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By Bruce Meyerson Bit by bit, big names in the computing world are barging into the cell-phone business. First came Apple's (AAPL
) game-changing iPhone. Next came word that Google (GOOG
) is creating its own software platform for a new breed of cell phones. Now Skype (EBAY
), which popularized free and cheap phone calls over the Internet, is set to launch a customized cell phone developed jointly with 3 Mobile, a wireless carrier in Europe, Asia, and Australia.
Code-named the "white phone," the Skype handset will be introduced by late October in Britain, Italy, Hong Kong, and Australia, and will reach 3's other five markets later, BusinessWeek has learned. There are no immediate plans to bring the device to North America, though the companies may try to license it to other carriers or sell versions straight to consumers for them to use on other networks.
THE ISKOOT BUTTON. What may be most striking about the device is that it's being pushed by a mobile carrier at a time when most of the wireless industry is anxiously fighting to preserve its business model against a siege of new technologies and players. The major wireless carriers are fearful of upstart technologies that are slashing once-robust revenue streams from traditional home and office telephones, so they've made it impossible to use Internet phone services on most of their phones.
Indeed, Vonage (VG
) and other providers of VoIP technology will have signed up more than 15 million U.S. homes and businesses by yearend, generating nearly $5 billion of revenue for 2007, says research firm TeleGeography
. But on cell phones, VoIP is hard to find. "There are a lot of reasons why mobile VoIP has not yet taken off—and they differ by region," says Stephan Beckert, a TeleGeography analyst. "In the U.S., a key reason is that mobile operators are deliberately trying to keep their customers from being able to use it."
The Skype cell phone, developed with a software outfit named iSkoot
, is equipped with multimedia capabilities and high-speed data for mobile Web browsing. But its most prominent feature is a big button right above the regular keypad to activate Skype's popular service for long-distance and international calls. A press on that button triggers an iSkoot-developed application that brings up a list of a user's Skype "buddies" and regular phone contacts. A click on any entry in that list dials the call.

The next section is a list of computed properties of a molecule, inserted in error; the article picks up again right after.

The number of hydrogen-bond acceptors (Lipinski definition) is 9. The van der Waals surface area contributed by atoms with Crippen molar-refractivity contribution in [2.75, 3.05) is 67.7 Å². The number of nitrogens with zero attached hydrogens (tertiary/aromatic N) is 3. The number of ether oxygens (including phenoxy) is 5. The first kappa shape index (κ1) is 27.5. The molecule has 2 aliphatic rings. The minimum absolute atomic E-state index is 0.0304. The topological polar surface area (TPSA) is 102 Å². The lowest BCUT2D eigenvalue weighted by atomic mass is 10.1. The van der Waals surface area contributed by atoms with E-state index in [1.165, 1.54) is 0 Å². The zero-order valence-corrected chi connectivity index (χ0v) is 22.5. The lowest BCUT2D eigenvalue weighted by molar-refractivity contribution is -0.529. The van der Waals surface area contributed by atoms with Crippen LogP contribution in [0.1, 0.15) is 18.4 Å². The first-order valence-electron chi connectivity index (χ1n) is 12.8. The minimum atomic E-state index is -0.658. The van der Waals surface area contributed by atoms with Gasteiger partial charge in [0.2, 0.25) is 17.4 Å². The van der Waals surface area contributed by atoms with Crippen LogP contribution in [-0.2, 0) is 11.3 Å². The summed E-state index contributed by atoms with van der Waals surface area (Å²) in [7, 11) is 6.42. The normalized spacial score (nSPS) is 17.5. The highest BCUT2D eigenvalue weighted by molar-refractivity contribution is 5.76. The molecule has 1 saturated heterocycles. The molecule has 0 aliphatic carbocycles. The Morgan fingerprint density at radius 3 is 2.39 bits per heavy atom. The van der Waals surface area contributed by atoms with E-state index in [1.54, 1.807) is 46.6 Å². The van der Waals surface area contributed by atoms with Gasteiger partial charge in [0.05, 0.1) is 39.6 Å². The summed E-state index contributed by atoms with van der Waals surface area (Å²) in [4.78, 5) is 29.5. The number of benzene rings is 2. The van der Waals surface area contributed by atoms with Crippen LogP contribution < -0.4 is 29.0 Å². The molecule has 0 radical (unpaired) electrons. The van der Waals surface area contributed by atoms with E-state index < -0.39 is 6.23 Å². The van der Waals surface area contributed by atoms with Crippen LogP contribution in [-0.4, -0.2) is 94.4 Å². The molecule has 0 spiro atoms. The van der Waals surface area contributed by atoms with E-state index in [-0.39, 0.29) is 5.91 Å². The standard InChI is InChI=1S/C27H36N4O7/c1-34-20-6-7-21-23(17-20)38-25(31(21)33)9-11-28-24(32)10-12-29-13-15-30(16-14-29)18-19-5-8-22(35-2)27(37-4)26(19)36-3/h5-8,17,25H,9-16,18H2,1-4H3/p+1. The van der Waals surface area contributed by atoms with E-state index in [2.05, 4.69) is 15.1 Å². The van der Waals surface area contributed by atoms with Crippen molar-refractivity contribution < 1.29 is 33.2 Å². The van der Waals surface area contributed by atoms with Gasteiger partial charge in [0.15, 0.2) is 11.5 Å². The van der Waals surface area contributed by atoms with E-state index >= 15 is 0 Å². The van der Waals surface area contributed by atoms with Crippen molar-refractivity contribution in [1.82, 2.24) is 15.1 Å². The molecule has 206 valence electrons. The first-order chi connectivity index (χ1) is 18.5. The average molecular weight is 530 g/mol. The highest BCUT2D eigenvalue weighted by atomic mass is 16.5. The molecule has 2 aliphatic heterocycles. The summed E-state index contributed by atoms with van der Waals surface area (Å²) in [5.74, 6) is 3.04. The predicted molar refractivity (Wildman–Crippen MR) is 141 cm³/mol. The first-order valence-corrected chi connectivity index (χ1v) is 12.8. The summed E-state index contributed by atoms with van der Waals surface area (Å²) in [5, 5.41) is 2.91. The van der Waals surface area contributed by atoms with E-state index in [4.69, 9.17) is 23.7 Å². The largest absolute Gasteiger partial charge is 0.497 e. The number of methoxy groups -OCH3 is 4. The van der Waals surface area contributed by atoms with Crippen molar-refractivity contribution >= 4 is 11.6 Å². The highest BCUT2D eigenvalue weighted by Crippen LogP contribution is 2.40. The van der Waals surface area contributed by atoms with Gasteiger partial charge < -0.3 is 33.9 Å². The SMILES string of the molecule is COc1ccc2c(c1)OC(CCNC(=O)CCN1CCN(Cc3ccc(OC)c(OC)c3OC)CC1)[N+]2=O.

SKYPE'S CHALLENGE: TURNING APPEAL INTO PROFITS. Skype is betting that easy mobile access to its service could spur more overseas call traffic, a revenue-producing business where growth has slumped sharply. Though Skype boasts 246 million accounts, only about one-quarter to one-third of those customers are thought to be regular users, and the vast majority of their calls are free. Skype has struggled to turn its popularity into profits since it was acquired two years ago by eBay (EBAY
), which recently acknowledged it overpaid by $1.4 billion for the business (BusinessWeek, 10/1/07).
Calls on the Skype cell phone will cost the same as on a computer or Skype cordless phone: free when speaking to other Skype users, pennies per minute when users dial regular phone numbers in most countries. 3 Mobile, owned by Hong Kong's Hutchison Whampoa (HUWHY
) , won't charge extra to use the Skype feature. But customers will need to spend a certain amount per month for other services, such as regular mobile calls, ringtones, or text messaging.
A cheap international connection could prove to be a potent draw for wireless users. Currently, few mobile phone subscribers are willing to pay the quarters and dollars per minute charged by cellular companies for international calls. That means 3 Mobile is putting little international revenue at risk by moving to the Skype model. Another intriguing twist: Since eBay owns the online payment service PayPal, success with the Skype phone could provide a springboard for using a cell phone or other handheld device to pay for items, as if it's a charge or debit card. That's been an elusive goal for the wireless industry except in a handful of countries such as Japan and Korea.
A TOUGH SELL WITH CARRIERS. But even if it widens the path being carved by Apple and Google, the Skype phone is really more of a back-to-basics concept. The iPhone adds sleek Web browsing and the simplicity of an iPod music player to a phone. The gPhone (BusinessWeek, 9/13/07) seeks to bring Google's expertise, finding information and showing related ads, to a mobile handset. By contrast, the Skype phone is first and foremost about plain old phone calls.
Whatever the nature of these new services and phones, Apple, Skype, and even handset makers like Nokia (NOK
) have found that it's difficult to get them into consumers' hands without the aid of mobile carriers—and their cooperation is rare. In the case of Internet calling, the industry's uneasiness has been especially palpable.
Mobile carriers such as AT&T (ATT
) specifically prohibit VoIP on their phones in their terms of service. Verizon (VZ
) and Sprint Nextel (S
) have battered Vonage with patent infringement suits (BusinessWeek, 9/27/07) that may have as much to do with nudging the Internet phone company toward bankruptcy as protecting their intellectual property. And earlier this year, one of the top U.S. cellular companies put a last-minute kibosh on a plan by iSkoot to announce that its Skype application worked on some of that carrier's handsets. The carrier told iSkoot it was still determining its policy toward not only Skype, but VoIP in general.
The arrival of the Skype phone is but the latest sign of evolution in wireless, and counter measures by the cellular carriers a ready reminder that there won't be a revolution any time soon.
Meyerson is deputy technology editor for BusinessWeek.com